By Bankole Shakirudeen Adeshina
Financialisation of national, family, and individual assets, intellectual properties, and the strategic investment in human capital development and utilisation, have been identified as the new energy fueling global wealth and prosperity.
At the 60th Public Lecture of the Nigerian Institute of Management (Charter) held at Idowu Taylor, Victoria Island, Lagos Wednesday, economic experts, under the auspices of professional bodies such as the Lagos Chamber of Commerce and Industry (LCCI), Institute of Chartered Accountant of Nigeria (ICAN), Nigeria Institute of Marketing of Nigeria (NIMN), Chartered Institute of Bankers of Nigeria (CIBN), Chartered Institute of Personnel Management (CIPM), among others, canvassed for a redirection of the nation’s focus to solving widespread poverty and dangerous external borrowings.
Themed, “Celebrating 60 Years of Management Excellence: Poised for more,” the event was declared open by the President and Chairman in Council of NIM, Mrs. Pat E. Anabor, and the institute’s Chairman, 60th Anniversary Committee, Dr. Michael Olawale-Cole, with emphasis on the foremost organisation’s giant strides and painstaking entrenchment of best management practices culture in the governing of the affairs and resources of the country.
The Guest Lecturer, Dr. Ayo Teriba, Managing Director and Chief Executive Officer, Economic Associate, said as part of the need for NIM, or any other professional bodies, to forging ahead and thrive amidst the dynamic opportunities and challenges of today’s time, it must invest more in innovation, collaborate regionally, internationally for growth, and be seen as earlier adopter to working and result-driven economic trends and innovations.
Substantiating his conviction, Teriba, submitted that in spite of the ravaging effects of the Corona Virus pandemic, rising international conflicts and poverty, Global Investments, have continued to experience boom, surpassing Global Trading with unprecedented margin of $30billion to $25billion, thereby giving an inkling of the hidden treasure called globally or national wealth and prosperity.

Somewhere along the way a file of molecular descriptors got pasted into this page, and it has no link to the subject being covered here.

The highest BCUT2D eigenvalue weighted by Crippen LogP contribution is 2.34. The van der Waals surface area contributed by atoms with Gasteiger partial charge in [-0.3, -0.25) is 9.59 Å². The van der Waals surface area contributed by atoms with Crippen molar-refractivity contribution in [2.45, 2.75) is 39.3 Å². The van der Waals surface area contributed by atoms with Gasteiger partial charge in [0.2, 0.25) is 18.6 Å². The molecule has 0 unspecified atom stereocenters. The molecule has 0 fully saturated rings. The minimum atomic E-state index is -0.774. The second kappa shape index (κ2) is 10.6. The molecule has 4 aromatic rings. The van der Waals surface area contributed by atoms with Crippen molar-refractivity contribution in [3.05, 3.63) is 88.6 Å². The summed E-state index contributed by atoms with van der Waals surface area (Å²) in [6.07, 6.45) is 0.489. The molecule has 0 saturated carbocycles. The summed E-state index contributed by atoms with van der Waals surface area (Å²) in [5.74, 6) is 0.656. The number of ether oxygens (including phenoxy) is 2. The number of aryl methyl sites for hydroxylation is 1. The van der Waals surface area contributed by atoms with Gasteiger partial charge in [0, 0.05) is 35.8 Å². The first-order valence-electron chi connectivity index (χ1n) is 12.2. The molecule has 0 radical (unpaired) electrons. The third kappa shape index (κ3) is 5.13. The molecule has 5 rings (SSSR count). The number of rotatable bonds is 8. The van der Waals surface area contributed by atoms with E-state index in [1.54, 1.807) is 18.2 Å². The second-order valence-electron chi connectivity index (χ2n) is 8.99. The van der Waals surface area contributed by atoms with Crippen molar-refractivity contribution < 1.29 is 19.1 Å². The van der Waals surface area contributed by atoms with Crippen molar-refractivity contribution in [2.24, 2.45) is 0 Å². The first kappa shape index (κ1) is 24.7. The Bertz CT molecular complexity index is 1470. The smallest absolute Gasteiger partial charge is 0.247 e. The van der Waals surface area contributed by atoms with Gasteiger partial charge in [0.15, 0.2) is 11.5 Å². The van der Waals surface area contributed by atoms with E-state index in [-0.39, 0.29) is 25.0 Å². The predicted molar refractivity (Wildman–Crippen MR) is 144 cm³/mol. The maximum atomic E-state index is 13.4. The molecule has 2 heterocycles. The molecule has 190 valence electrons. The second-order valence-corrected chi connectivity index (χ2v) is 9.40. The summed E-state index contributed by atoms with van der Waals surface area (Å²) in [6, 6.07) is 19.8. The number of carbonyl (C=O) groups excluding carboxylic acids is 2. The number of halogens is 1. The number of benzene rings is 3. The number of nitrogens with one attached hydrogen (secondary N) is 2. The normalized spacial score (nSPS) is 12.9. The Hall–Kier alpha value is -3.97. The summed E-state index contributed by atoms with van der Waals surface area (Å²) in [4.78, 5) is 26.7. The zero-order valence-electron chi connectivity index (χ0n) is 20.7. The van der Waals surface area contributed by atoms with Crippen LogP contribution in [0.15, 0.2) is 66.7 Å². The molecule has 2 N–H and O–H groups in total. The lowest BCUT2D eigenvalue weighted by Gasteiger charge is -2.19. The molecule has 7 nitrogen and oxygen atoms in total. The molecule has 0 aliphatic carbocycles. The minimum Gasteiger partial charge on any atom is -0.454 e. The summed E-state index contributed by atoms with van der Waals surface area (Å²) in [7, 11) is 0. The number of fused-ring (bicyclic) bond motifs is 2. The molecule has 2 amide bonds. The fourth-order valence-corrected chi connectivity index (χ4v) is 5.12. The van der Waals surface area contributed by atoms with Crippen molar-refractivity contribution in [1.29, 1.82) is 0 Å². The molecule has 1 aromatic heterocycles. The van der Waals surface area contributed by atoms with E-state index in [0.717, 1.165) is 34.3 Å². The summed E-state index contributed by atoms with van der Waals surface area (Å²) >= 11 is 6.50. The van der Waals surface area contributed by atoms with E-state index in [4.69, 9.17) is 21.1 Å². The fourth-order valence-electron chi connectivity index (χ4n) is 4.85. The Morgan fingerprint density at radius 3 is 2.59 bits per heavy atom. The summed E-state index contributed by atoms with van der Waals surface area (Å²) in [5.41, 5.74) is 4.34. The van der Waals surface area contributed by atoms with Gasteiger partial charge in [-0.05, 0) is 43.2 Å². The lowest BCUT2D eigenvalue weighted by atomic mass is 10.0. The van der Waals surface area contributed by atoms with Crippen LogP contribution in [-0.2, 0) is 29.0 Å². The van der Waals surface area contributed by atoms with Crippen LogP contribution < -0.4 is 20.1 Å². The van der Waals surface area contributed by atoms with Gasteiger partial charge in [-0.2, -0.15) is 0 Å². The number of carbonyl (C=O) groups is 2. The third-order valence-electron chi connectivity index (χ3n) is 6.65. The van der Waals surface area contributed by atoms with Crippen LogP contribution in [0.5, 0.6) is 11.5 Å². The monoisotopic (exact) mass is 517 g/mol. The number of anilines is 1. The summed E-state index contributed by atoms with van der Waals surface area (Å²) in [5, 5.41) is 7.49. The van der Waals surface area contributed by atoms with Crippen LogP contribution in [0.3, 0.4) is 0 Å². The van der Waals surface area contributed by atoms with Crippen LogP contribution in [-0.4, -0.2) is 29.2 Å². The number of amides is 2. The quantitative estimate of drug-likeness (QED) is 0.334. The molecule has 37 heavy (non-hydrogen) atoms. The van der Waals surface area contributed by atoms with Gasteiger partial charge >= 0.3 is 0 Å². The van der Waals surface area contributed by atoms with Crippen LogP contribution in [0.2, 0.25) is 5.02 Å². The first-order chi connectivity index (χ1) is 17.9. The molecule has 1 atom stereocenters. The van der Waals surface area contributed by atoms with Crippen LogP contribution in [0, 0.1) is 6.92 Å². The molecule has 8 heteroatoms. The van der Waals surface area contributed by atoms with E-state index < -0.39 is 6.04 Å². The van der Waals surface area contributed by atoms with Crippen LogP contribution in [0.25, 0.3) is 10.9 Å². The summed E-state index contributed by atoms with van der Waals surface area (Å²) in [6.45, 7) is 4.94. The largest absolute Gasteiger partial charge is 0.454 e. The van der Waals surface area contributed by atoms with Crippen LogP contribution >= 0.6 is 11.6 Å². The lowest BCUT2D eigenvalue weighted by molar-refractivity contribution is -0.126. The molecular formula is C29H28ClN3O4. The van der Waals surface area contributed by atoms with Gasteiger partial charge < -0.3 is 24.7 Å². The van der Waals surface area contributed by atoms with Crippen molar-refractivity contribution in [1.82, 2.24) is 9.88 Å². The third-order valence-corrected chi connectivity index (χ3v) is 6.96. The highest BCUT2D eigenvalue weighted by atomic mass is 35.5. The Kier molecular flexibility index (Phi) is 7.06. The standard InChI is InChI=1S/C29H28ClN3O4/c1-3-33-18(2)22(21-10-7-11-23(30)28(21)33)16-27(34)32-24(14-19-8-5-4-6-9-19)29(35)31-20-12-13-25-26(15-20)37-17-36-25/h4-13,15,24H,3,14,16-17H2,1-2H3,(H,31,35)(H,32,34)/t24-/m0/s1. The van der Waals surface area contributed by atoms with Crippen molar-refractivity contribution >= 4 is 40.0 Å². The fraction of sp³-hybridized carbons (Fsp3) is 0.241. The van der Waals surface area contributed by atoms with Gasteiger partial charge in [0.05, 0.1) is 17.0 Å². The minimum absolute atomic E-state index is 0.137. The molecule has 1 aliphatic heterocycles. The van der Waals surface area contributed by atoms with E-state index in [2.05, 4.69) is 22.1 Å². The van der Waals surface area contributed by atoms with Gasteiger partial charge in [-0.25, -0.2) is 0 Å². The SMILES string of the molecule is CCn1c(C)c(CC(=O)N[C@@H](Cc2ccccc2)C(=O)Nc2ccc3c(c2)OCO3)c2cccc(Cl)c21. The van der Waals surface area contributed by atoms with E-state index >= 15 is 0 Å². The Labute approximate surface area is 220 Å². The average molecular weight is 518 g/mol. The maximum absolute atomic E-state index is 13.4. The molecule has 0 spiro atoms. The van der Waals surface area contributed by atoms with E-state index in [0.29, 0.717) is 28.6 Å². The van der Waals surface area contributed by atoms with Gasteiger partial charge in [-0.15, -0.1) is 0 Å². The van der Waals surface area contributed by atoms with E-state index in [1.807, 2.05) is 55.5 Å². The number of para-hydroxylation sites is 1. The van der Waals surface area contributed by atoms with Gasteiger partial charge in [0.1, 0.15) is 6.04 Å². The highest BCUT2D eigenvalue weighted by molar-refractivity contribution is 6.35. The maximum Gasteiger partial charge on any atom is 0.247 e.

Ironically, the latest economic shift is being led and ferociously explored mostly by the first world countries, leaving in far distance, third world and developing countries like Nigeria, who are battling widespread poverty and economic inequality.
Nigeria is currently regarded as the World Capital of Poverty, with about 90million of its over 200million population, living below the World Bank’s projected $1 or $2 daily.
The development has also defied the age-long philosophy of manufacturing being the exclusive bedrock of global economic prosperity.
Teriba, an economics juggernaut, in his admonition, said unlike in the short distant past, wealth is no longer being created on the premise of mass production and exportation, but through innovative, technology, and the weaponisation of population with competitive and solution-driven capacity building.
“Wealth creation has shifted from trading and manufacturing,” Teriba, a renowned economist, posited, explaining that, “money is now being created and made in the cloud,” through digitization of assets and technological advancement and capabilities.
He gave an example of the United Arab Emirate’s ARAMCO’s Stocks, which today represents the most expensive in the world at $2Trillion, as one of the practicable definition behind the concept of financialising national assets for the collective growth of the country and the prosperity of the citizenry.